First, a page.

Cyber Identity: Our Alter-Ego?

Cyber Identity: Our Alter-Ego?

Ana-Cristina Ionescu (Chamber of Commerce and Industry of Romania (CCIR), Romania)
Copyright: © 2014 |Pages: 14
DOI: 10.4018/978-1-4666-5942-1.ch004
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Abstract

The realities of our world are imperatively legitimated by the complex relationship between media, technology, and society. Whether we deal with old or new Information and Communication Technologies (ICTs), the content of the message delivered by the media assumes a fundamental role. The adherence of a large number of individuals to a common idea facilitates the formation of media-enabled personalities and communities within the virtual space. The emergence of Web 2.0 solves the tension from the ‘90s, when the public opinion decomposed into an amalgam of informal opinions of private individuals not entirely convinced by the formal ones, issued by publicistically effective but one-way communication media. While today the Internet provides the most inclusive forum of public deliberation, where communication is negotiated between cyber-women and cyber-men with equal rights, healed of the social diseases of the outer world, an important gap in our knowledge is whether Web 2.0 reflects our existing reality or whether it constructs a new environment, one that is devoid of the old biases. I would like to fill this gap in information, by exploring whether virtual communities represent a continuation, by technical means, of the pre-existing, face-to-face, geographic, stereotyped interactions, or whether they enabled the establishment of substantially different structures with their own intrinsic features and dynamics, where women have access to and control information.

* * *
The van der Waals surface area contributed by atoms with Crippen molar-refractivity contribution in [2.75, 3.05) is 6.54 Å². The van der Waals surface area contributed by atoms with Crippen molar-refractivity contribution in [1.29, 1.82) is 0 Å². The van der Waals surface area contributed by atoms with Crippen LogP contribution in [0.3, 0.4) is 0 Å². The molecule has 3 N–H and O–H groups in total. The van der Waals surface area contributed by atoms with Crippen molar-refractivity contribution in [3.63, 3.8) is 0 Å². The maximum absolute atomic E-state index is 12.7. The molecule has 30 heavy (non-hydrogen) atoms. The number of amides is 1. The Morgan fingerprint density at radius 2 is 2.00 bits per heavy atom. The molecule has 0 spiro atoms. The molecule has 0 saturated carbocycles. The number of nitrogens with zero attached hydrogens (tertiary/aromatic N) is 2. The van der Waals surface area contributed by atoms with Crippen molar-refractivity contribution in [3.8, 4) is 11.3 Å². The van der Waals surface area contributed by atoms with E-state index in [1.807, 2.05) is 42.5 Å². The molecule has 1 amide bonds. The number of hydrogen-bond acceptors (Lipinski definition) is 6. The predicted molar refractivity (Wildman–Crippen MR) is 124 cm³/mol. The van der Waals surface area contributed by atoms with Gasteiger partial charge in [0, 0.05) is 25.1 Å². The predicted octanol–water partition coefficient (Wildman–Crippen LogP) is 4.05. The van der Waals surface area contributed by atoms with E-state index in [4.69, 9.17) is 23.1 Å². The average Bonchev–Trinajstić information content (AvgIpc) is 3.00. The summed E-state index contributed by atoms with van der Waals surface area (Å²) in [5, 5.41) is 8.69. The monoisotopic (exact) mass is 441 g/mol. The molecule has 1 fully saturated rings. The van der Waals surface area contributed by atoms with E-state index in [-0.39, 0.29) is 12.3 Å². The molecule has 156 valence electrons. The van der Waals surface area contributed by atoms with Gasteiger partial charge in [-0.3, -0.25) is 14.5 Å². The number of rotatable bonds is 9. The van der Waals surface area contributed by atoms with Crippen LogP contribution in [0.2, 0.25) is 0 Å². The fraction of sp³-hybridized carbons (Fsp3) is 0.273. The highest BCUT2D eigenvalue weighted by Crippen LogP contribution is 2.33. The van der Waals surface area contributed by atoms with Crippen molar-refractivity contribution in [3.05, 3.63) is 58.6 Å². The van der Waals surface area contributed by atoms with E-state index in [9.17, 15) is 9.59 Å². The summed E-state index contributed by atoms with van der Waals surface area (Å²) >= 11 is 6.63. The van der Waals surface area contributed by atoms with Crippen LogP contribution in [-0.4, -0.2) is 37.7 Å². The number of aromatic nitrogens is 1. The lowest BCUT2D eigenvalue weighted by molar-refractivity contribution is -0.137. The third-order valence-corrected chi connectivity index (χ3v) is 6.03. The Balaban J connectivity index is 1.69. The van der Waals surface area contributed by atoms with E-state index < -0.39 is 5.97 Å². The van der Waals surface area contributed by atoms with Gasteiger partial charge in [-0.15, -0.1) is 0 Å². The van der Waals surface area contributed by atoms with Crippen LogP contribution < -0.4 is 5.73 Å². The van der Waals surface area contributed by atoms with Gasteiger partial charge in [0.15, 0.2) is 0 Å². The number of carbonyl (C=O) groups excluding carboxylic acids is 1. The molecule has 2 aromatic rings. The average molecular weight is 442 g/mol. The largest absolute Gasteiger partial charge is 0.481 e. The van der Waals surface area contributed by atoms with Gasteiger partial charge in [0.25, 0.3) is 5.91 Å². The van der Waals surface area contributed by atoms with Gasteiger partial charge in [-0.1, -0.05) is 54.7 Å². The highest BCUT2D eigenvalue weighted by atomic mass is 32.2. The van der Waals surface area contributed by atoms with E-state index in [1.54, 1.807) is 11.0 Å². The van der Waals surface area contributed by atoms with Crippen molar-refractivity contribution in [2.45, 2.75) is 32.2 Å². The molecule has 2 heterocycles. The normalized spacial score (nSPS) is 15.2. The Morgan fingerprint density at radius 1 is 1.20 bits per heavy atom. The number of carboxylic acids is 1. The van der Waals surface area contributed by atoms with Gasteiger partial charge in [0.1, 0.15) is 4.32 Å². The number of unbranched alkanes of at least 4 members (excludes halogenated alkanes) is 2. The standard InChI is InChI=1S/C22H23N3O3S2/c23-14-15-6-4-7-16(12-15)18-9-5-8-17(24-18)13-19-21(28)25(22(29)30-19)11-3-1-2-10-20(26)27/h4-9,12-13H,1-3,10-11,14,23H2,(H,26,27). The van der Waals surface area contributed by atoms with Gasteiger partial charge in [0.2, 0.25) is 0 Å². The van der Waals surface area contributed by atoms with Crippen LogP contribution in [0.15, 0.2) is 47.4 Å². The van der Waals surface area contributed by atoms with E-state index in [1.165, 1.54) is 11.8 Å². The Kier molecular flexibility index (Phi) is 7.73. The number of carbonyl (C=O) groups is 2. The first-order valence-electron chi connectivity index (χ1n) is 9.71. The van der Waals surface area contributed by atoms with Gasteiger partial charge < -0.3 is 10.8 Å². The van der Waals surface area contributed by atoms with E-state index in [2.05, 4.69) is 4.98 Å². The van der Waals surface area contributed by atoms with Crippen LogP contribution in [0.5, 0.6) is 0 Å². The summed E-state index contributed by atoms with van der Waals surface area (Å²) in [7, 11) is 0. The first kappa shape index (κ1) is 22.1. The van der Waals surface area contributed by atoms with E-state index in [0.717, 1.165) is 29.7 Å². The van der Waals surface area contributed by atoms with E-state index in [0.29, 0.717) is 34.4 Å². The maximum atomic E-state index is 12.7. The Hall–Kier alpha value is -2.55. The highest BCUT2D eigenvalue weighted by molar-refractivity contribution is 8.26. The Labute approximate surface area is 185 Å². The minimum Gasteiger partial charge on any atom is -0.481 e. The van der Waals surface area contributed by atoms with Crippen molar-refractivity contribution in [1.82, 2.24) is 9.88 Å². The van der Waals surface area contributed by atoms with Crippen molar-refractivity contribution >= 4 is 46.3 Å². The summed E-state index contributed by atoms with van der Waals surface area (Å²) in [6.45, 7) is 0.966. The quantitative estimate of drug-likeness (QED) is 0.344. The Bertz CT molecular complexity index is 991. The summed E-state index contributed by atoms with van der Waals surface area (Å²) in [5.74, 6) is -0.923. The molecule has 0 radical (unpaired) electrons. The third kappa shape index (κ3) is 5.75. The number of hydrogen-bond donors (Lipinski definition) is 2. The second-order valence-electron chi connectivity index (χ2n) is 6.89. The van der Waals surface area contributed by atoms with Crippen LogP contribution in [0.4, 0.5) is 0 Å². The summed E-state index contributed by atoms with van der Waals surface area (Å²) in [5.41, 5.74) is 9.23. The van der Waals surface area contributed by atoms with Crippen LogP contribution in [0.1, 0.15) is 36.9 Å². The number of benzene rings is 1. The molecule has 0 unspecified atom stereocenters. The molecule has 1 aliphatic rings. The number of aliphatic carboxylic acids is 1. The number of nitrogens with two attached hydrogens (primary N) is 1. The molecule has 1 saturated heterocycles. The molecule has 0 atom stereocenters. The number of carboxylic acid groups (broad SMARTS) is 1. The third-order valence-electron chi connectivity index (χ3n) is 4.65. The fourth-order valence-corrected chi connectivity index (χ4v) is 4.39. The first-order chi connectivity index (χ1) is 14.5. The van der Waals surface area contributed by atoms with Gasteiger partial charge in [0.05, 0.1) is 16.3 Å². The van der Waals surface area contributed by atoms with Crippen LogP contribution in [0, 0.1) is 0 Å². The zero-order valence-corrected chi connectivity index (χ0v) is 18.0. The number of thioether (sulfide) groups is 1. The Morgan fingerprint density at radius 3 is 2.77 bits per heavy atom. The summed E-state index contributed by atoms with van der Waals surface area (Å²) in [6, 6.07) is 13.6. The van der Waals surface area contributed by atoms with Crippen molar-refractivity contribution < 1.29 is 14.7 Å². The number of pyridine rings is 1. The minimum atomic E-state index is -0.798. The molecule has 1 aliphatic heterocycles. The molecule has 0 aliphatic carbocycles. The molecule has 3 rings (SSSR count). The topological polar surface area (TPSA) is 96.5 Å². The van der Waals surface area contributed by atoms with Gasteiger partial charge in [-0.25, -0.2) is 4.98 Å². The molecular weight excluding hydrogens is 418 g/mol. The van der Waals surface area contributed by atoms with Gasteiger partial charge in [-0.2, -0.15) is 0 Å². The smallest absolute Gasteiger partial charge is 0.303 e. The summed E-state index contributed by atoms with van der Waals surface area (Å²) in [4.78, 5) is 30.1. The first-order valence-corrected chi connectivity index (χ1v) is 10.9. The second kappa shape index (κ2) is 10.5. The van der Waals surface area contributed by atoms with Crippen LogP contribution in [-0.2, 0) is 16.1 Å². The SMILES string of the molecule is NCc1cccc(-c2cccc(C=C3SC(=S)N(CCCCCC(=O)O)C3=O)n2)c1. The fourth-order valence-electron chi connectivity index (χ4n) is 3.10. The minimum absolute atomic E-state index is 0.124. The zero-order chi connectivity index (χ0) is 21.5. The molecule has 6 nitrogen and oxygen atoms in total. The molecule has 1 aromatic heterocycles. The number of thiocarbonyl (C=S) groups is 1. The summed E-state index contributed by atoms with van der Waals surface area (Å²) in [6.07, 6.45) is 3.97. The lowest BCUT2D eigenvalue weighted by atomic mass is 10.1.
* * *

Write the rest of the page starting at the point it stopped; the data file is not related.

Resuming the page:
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Introduction

Women’s access to ICTs depends on class, ethnicity, caste, race, or age, which interact with gender. Their empowerment varies depending on how gender relations as a cultural process are being negotiated and contested, in relation to the technology environment. Differences between men and women have to do more with our own implicit gender stereotypes and less with neurological differences, as thoughts and attitudes often disagree with consciously held beliefs (Fine, 2010).

Yet, once women are on-line, gender differences are minimized. Access to information and the use of technologies can significantly contribute to reducing poverty, increasing productivity, and stimulating the economic transformation of women: better jobs and better living conditions (Fredriksson, 2011). Via web 2.0, women build strong networks to combat social exclusion and the stereotypes of the outer male-dominated world. While e-commerce supports women entrepreneurs to enter the global markets through the Internet, health educators use TV, radio, and the Internet to communicate information related to women’s sexual and reproductive health. Moreover, topics like gender that even today are considered taboo in some parts of the world are tackled on-line in forums created by women. Communication through e-mail and online newsletters has been of major importance, starting with mid-nineties, to raise awareness on women’s rights both in the real and the virtual world.

The belief according to which computer mediated communication (CMC) is nothing but a reflection of the outer social reality, is valid nowadays just for third world countries not connected to the Internet, where technologies have been historically a male preserve and women lack access to basic communication means.

To set the background on the theme of this chapter, a thorough literature review (with specific focus on the research theme) on the relation between media and reality, ICTs and their social implications, cyberspace, virtual identities and gender is provided.

Media and the Construction of Reality

People like us, who believe in physics, know that the distinction between past, present, and future is only a stubbornly persistent illusion - Albert Einstein

Old or new, the importance of the media in the modern world is indisputable. In some communities, the media have largely replaced traditional institutions, like the Church or the Trade Unions, as the primary source of understanding of the world (Talbot, 2007). We hear very often the assertion “media constructs reality”, but what is the difference between real life and virtual realm?

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